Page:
Why Jermain Defoe Didn’t Reach the Highest Level?


Jermain Defoe is a top Premier League ‘star’ with Tottenham who has played for England on 48 occasions. His Premier League goal tally for Spurs is 79 while he has 15 goals for England but in his career he hasn’t achieved the highest levels that were predicted for him as  a young player. Managers persist in using him as a substitute who can come off the bench in the final minutes of a game in the hope of snatching a crucial goal against tiring defenders. At that he has been very successful with a record 20 Premier League goals after coming on as a substitute, more than any other player.

As Andre Villas-Boas continues his preparations for the new season at Tottenham with the probable signing of Emmanuel Adebayor and on-going negotiations to sign a top class striker, it looks increasingly likely that Defoe will be moving on in the coming weeks. Three Premier League clubs have been reported in the media to be interested in a player who was a member of England’s Euro 2012 squad – Queen’s Park Rangers as well as newly promoted Reading and West Ham United.

Last week there was a discussion on Talksport considering why Defoe hadn’t made it at the very highest level? – a good Premier League and England player, without any doubt, but not one of the highest class. As a young player Defoe was expected to go on to achieve even more than he has in the twelve years since his Premier League debut.

A Highly Regarded Schoolboy

Defoe was a highly regarded schoolboy with Charlton Athletic and caused controversy when, at the age of sixteen, he moved to West Ham United and signed his first professional contract at Upton Park. Working under Harry Redknapp, for the first time, he was sent out in 2000 on loan to Bournemouth where he hit the headlines by scoring in ten consecutive matches in the Second Division. Returning to West Ham he was the club’s highest scorer the following season even though manager, Glenn Roeder had used him mainly as a substitute. The next season, after West Ham’s relegation, his relationship with the club suffered and in January, 2004 he signed Tottenham for £7 million.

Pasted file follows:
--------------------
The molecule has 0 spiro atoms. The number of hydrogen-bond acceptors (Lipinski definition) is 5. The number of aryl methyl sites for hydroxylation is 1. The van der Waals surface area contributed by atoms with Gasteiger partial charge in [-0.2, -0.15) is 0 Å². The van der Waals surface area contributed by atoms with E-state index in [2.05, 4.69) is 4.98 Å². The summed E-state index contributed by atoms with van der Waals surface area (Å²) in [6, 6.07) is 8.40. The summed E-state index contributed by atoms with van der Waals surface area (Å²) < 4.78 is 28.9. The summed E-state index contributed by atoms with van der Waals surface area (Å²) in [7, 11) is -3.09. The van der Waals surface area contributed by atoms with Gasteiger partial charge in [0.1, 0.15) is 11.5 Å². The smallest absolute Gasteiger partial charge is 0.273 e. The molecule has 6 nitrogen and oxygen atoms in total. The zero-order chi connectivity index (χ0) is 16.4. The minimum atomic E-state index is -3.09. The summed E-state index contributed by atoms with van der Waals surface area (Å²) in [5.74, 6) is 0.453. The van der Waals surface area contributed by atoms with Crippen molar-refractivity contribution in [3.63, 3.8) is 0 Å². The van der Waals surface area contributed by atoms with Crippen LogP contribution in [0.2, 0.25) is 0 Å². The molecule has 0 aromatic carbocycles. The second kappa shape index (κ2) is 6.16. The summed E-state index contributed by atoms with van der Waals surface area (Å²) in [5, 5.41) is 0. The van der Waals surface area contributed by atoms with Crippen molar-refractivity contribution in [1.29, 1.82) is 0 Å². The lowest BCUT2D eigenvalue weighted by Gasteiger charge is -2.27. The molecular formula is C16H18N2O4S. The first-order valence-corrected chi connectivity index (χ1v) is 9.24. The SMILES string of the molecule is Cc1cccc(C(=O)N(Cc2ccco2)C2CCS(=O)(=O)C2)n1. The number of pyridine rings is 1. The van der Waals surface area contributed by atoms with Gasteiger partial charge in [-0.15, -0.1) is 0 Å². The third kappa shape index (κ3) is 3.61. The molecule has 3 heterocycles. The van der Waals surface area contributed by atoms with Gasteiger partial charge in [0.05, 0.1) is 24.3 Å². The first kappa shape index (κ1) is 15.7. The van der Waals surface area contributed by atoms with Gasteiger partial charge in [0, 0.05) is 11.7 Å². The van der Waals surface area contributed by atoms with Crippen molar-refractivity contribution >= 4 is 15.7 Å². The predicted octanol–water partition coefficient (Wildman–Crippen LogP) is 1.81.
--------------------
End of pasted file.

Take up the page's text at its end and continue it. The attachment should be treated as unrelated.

Tottenham – Defoe or Keane?

At Spurs, Jermain Defoe, aged 21 years, got off to a great start, scoring on his debut against Portsmouth. Supporters had high expectations for their new striker who partnered Robbie Keane. During that first spell at White Hart Lane the manager selected two from four strikers and Martin Jol frequently opted for either Defoe or Keane with one other.  This caused much messageboard discussion – no many arguments – over who was better – Jermain Defoe or Robbie Keane. Both had their supporters and neither side would concede ground. Defoe had many good moments for Spurs including a hat-trick against Southampton – but when managers had a decision to make on team formation, it was often Defoe who missed out.

Juande Ramos decided on Dimitar Berbatov and Keane as his main strike partnership so Defoe was transferred to Portsmouth and re-united with Redknapp in January, 2008. A year later Redknapp who was now the Tottenham manager, resigned Defoe. The following summer Peter Crouch joined from Portsmouth and he again linked up with Defoe with whom he had developed a good understanding during six months at Fratton Park. This proved effective as Tottenham qualified for the Champions League in fourth place in May, 2010 with Defoe having displayed his scoring ability with ta hat-trick at Hull City and five against Wigan Athletic. During the August transfer window, however, the late and unexpected arrival of Rafael Van der Vaart put Defoe’s place under threat especially as the Dutchman quickly developed an understanding with Crouch, benefiting from the tall striker’s knockdowns to score a number of goals during his early games for Spurs. Redknapp came more and more to use Defoe from the bench when Van der Vaart was available, especially as he was looking to use a 4-4-1-1 formation with the Dutch player in a deeper role. For Defoe to play Spurs needed to revert to the more traditional 4-4-2 formation which fewer teams used. That season was a particularly difficult time for Defoe especially in the League, having to wait until March for his first League goal, although he had scored in FA Cup and Champions League matches. He was rarely first choice among the strikers, more often playing in the final minutes of a game.